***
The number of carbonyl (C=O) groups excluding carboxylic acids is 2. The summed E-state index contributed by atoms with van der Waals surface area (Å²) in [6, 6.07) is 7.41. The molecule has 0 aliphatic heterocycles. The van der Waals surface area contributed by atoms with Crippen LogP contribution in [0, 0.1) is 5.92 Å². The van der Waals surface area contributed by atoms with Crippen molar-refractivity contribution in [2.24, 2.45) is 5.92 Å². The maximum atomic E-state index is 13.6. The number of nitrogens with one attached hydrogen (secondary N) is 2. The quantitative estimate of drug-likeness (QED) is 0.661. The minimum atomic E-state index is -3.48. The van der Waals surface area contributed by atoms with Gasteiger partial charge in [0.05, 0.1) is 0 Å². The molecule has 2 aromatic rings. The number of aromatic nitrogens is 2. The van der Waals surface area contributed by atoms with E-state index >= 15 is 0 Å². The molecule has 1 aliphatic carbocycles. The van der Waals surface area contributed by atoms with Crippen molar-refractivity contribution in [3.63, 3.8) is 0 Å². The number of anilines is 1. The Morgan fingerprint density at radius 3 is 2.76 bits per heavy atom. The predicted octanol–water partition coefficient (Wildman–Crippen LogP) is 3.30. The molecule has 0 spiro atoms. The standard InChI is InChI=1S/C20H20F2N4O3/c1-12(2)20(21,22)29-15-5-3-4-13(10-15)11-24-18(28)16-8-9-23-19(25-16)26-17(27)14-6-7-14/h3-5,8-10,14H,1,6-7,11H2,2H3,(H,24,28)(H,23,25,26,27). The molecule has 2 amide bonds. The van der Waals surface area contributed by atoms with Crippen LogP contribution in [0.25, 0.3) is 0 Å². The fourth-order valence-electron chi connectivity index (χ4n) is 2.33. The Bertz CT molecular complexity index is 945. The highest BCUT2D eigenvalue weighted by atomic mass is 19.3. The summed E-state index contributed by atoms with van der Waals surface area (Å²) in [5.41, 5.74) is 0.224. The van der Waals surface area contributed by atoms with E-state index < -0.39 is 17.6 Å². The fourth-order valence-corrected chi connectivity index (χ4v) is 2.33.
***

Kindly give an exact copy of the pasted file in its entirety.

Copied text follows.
The number of carbonyl (C=O) groups excluding carboxylic acids is 2. The summed E-state index contributed by atoms with van der Waals surface area (Å²) in [6, 6.07) is 7.41. The molecule has 0 aliphatic heterocycles. The van der Waals surface area contributed by atoms with Crippen LogP contribution in [0, 0.1) is 5.92 Å². The van der Waals surface area contributed by atoms with Crippen molar-refractivity contribution in [2.24, 2.45) is 5.92 Å². The maximum atomic E-state index is 13.6. The number of nitrogens with one attached hydrogen (secondary N) is 2. The quantitative estimate of drug-likeness (QED) is 0.661. The minimum atomic E-state index is -3.48. The van der Waals surface area contributed by atoms with Gasteiger partial charge in [0.05, 0.1) is 0 Å². The molecule has 2 aromatic rings. The number of aromatic nitrogens is 2. The van der Waals surface area contributed by atoms with E-state index >= 15 is 0 Å². The molecule has 1 aliphatic carbocycles. The van der Waals surface area contributed by atoms with Crippen molar-refractivity contribution in [3.63, 3.8) is 0 Å². The number of anilines is 1. The Morgan fingerprint density at radius 3 is 2.76 bits per heavy atom. The predicted octanol–water partition coefficient (Wildman–Crippen LogP) is 3.30. The molecule has 0 spiro atoms. The standard InChI is InChI=1S/C20H20F2N4O3/c1-12(2)20(21,22)29-15-5-3-4-13(10-15)11-24-18(28)16-8-9-23-19(25-16)26-17(27)14-6-7-14/h3-5,8-10,14H,1,6-7,11H2,2H3,(H,24,28)(H,23,25,26,27). The molecule has 2 amide bonds. The van der Waals surface area contributed by atoms with Crippen LogP contribution in [0.25, 0.3) is 0 Å². The fourth-order valence-electron chi connectivity index (χ4n) is 2.33. The Bertz CT molecular complexity index is 945. The highest BCUT2D eigenvalue weighted by atomic mass is 19.3. The summed E-state index contributed by atoms with van der Waals surface area (Å²) in [5.41, 5.74) is 0.224. The van der Waals surface area contributed by atoms with E-state index < -0.39 is 17.6 Å². The fourth-order valence-corrected chi connectivity index (χ4v) is 2.33.